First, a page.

The value of Foreign Portfolio participation in equity trading in the Nigerian Stock Exchange totalled N851 billion as at October, 2017, a whopping 60.8 per cent higher than N517.55 billion recorded for the full year ended December, 2016.
The difference which represents a growth of N333 billion is set to further increase once the figures for November and December are reported.
Year 2017 has seen an average FPI per month of N85 billion as against N43 billion recorded in 2016. August, March and June recorded the most impressive inflows at N208, N132 and N101 billions respectively, with the lowest been N22.4 billion in April.
In the second quarter of 2017, Nigeria’s economy returned to positive growth as real gross domestic product (GDP) increased by 0.55% compared to Q2 2016, after five consecutive quarters of negative growth. This recovery was driven by improvements in the oil sector (8.8% of GDP), which expanded for the first time in seven quarters.
This renewed confidence has resulted in a rebound in foreign investments with Foreign Direct Investment (FDI) and Foreign Portfolio Investment (FPI) up 49% and 128% respectively in Q2’2017 as compared to the same period the preceding year.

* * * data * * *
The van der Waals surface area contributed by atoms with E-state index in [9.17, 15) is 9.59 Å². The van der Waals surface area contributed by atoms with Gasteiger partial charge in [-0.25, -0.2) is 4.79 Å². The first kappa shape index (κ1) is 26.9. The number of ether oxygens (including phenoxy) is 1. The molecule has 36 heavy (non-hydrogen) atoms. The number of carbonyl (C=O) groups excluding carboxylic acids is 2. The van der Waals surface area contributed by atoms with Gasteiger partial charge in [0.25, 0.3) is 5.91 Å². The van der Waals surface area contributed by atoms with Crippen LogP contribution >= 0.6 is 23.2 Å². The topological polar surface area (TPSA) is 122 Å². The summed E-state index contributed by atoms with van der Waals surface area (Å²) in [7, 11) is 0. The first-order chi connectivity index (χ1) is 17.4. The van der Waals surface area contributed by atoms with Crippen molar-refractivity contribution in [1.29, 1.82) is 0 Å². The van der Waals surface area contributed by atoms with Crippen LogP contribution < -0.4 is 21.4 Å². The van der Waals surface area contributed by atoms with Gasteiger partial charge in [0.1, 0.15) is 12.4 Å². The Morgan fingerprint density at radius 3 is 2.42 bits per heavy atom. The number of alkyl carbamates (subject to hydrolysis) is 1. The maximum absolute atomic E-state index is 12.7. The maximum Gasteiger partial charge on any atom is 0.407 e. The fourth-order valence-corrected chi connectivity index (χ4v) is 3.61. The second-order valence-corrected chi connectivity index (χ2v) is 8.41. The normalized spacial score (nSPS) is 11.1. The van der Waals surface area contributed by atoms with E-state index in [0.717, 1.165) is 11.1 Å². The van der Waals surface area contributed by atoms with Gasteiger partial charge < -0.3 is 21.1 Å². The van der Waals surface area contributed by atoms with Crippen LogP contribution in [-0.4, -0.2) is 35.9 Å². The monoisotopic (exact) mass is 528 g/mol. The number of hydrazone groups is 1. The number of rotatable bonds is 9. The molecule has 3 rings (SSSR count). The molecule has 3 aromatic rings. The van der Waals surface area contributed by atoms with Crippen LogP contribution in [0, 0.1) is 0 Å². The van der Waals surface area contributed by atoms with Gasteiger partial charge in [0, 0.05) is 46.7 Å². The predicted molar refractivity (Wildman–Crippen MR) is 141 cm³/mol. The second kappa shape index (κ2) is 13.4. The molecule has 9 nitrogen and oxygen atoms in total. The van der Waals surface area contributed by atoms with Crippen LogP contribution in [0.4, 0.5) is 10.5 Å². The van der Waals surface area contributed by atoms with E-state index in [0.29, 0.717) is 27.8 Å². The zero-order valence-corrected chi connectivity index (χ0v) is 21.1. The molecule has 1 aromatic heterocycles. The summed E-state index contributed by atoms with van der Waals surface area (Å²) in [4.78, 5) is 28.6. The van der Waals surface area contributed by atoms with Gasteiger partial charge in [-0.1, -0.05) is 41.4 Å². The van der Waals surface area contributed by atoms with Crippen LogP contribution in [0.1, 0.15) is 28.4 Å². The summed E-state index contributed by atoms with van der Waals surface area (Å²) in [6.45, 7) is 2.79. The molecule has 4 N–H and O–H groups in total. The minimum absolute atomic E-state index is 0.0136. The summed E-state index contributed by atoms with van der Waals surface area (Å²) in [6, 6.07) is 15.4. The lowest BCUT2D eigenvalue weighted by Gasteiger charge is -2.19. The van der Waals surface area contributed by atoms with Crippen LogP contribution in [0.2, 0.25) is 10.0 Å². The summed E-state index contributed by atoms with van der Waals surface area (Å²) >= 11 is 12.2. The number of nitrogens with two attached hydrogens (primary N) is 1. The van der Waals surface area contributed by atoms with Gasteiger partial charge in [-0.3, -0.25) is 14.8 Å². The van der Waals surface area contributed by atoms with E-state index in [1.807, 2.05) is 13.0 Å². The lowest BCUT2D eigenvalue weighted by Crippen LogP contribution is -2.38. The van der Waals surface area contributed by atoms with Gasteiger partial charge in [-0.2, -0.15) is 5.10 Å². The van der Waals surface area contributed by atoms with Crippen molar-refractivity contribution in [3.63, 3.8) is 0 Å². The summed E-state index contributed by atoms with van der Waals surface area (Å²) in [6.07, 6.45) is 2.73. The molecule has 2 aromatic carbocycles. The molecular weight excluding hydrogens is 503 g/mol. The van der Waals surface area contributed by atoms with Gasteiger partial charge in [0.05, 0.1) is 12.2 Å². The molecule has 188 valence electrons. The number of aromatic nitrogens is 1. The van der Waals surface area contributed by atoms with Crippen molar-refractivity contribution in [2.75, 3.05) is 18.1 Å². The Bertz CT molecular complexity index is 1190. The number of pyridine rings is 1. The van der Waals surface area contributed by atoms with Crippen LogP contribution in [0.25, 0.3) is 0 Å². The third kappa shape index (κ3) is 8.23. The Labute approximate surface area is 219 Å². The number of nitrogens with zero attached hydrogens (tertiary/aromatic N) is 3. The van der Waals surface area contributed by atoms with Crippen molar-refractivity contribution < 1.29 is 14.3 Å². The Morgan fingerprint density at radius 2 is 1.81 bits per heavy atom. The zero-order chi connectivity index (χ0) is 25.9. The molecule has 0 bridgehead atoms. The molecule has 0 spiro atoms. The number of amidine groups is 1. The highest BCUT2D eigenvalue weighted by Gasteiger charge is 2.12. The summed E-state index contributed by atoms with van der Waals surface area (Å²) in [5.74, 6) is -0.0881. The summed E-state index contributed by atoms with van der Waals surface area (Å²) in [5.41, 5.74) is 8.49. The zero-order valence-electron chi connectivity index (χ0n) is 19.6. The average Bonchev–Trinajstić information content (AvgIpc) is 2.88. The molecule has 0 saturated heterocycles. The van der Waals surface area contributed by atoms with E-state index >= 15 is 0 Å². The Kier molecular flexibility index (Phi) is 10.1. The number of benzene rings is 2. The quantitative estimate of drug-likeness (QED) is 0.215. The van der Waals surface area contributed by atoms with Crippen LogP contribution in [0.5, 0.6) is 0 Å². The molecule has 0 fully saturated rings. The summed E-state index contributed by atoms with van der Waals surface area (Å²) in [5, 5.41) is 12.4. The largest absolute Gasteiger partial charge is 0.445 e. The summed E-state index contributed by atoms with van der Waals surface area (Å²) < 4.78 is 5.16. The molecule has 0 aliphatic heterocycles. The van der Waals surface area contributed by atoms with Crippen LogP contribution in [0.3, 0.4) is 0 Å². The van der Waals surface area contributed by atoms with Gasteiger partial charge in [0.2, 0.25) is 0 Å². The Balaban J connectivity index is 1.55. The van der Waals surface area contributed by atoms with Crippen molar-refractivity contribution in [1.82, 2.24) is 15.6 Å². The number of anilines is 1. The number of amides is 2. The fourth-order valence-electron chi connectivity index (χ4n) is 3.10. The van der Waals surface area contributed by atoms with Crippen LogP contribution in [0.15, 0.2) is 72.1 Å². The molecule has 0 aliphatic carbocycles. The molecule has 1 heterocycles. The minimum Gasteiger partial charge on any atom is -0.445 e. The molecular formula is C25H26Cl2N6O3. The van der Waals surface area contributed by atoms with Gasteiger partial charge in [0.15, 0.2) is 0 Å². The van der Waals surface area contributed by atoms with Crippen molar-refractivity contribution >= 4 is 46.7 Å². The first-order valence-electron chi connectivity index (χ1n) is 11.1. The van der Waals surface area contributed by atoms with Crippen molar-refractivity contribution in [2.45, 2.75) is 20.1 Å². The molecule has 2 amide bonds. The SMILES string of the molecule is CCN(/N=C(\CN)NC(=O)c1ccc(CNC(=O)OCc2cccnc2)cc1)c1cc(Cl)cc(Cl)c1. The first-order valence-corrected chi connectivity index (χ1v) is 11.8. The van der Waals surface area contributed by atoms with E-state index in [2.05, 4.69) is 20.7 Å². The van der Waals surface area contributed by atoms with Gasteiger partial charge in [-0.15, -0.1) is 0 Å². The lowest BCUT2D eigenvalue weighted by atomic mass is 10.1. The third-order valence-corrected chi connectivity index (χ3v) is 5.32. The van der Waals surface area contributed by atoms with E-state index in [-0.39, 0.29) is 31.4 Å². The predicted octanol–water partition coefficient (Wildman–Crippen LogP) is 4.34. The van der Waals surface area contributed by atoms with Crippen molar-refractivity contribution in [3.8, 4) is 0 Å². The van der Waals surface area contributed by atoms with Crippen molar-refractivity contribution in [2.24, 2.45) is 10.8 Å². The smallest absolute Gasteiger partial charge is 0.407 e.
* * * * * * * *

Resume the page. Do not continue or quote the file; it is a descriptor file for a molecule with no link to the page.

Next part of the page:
Similarly, investor appetite for equities has increased with the Nigerian Stock Exchange All Share Index (NSEASI) at 24.4% higher between January and June 2017, recovering from a 6.2% contraction between January and December 2016.
Speaking on what lies ahead for the rest of 2017 and beyond, PricewaterhouseCoopers were quoted as saying, “In the short term, we expect inflation and hence yields, to start to drop as the FG reaches its debt ceiling. This in turn may lead to an increase in domestic corporate bond issuances.
“Consistent with global sentiments, we also believe cross-border investors will turn bearish on emerging market bonds, in line with rating agencies’ sentiments.
“In the medium and long term, we expect to see activity pick up in the equity capital markets as Nigeria continues to emerge from the recession and companies execute plans shelved in 2015 due to uncertainty.”
He also noted that the World Economic Forum (WEF) rankings recently placed Nigeria 127 out of 144 countries with the backwardness showing more in the infrastructural capabilities.